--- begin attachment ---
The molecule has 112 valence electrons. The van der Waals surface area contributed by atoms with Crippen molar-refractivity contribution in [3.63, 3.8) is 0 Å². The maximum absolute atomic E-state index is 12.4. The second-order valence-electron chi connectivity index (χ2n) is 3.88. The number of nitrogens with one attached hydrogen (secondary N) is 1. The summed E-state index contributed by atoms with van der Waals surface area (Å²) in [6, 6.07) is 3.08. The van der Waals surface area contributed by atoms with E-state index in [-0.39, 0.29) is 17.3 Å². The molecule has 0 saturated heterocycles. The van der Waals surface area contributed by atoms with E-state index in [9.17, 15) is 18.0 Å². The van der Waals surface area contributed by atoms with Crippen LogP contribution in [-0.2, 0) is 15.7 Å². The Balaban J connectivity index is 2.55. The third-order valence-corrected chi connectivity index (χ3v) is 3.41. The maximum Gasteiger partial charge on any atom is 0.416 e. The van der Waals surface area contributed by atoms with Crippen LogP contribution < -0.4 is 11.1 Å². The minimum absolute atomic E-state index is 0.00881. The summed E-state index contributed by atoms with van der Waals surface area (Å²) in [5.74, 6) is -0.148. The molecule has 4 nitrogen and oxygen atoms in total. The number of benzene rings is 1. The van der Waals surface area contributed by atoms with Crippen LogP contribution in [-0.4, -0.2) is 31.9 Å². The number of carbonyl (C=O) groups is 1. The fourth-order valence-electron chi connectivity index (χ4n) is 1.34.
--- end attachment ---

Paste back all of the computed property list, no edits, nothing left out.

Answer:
The molecule has 112 valence electrons. The van der Waals surface area contributed by atoms with Crippen molar-refractivity contribution in [3.63, 3.8) is 0 Å². The maximum absolute atomic E-state index is 12.4. The second-order valence-electron chi connectivity index (χ2n) is 3.88. The number of nitrogens with one attached hydrogen (secondary N) is 1. The summed E-state index contributed by atoms with van der Waals surface area (Å²) in [6, 6.07) is 3.08. The van der Waals surface area contributed by atoms with E-state index in [-0.39, 0.29) is 17.3 Å². The molecule has 0 saturated heterocycles. The van der Waals surface area contributed by atoms with E-state index in [9.17, 15) is 18.0 Å². The van der Waals surface area contributed by atoms with Crippen LogP contribution in [-0.2, 0) is 15.7 Å². The Balaban J connectivity index is 2.55. The third-order valence-corrected chi connectivity index (χ3v) is 3.41. The maximum Gasteiger partial charge on any atom is 0.416 e. The van der Waals surface area contributed by atoms with Crippen LogP contribution < -0.4 is 11.1 Å². The minimum absolute atomic E-state index is 0.00881. The summed E-state index contributed by atoms with van der Waals surface area (Å²) in [5.74, 6) is -0.148. The molecule has 4 nitrogen and oxygen atoms in total. The number of benzene rings is 1. The van der Waals surface area contributed by atoms with Crippen LogP contribution in [-0.4, -0.2) is 31.9 Å². The number of carbonyl (C=O) groups is 1. The fourth-order valence-electron chi connectivity index (χ4n) is 1.34.